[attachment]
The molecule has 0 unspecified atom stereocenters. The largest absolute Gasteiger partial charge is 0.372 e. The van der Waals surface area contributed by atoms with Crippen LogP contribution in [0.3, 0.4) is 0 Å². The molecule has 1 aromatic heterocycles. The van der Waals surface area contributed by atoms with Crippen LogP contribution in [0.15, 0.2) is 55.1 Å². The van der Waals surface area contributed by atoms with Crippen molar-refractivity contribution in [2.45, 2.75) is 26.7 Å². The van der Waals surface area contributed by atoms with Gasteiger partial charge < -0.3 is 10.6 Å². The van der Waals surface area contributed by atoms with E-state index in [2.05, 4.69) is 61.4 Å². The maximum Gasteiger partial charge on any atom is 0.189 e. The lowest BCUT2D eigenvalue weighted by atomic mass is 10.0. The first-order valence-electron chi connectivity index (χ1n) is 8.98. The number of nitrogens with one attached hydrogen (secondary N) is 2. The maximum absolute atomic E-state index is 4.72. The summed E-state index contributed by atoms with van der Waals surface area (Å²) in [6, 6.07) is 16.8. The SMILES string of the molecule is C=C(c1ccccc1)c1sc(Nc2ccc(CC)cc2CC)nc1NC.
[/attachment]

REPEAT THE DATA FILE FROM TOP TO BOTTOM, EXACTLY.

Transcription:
The molecule has 0 unspecified atom stereocenters. The largest absolute Gasteiger partial charge is 0.372 e. The van der Waals surface area contributed by atoms with Crippen LogP contribution in [0.3, 0.4) is 0 Å². The molecule has 1 aromatic heterocycles. The van der Waals surface area contributed by atoms with Crippen LogP contribution in [0.15, 0.2) is 55.1 Å². The van der Waals surface area contributed by atoms with Crippen molar-refractivity contribution in [2.45, 2.75) is 26.7 Å². The van der Waals surface area contributed by atoms with Gasteiger partial charge < -0.3 is 10.6 Å². The van der Waals surface area contributed by atoms with E-state index in [2.05, 4.69) is 61.4 Å². The maximum Gasteiger partial charge on any atom is 0.189 e. The lowest BCUT2D eigenvalue weighted by atomic mass is 10.0. The first-order valence-electron chi connectivity index (χ1n) is 8.98. The number of nitrogens with one attached hydrogen (secondary N) is 2. The maximum absolute atomic E-state index is 4.72. The summed E-state index contributed by atoms with van der Waals surface area (Å²) in [6, 6.07) is 16.8. The SMILES string of the molecule is C=C(c1ccccc1)c1sc(Nc2ccc(CC)cc2CC)nc1NC.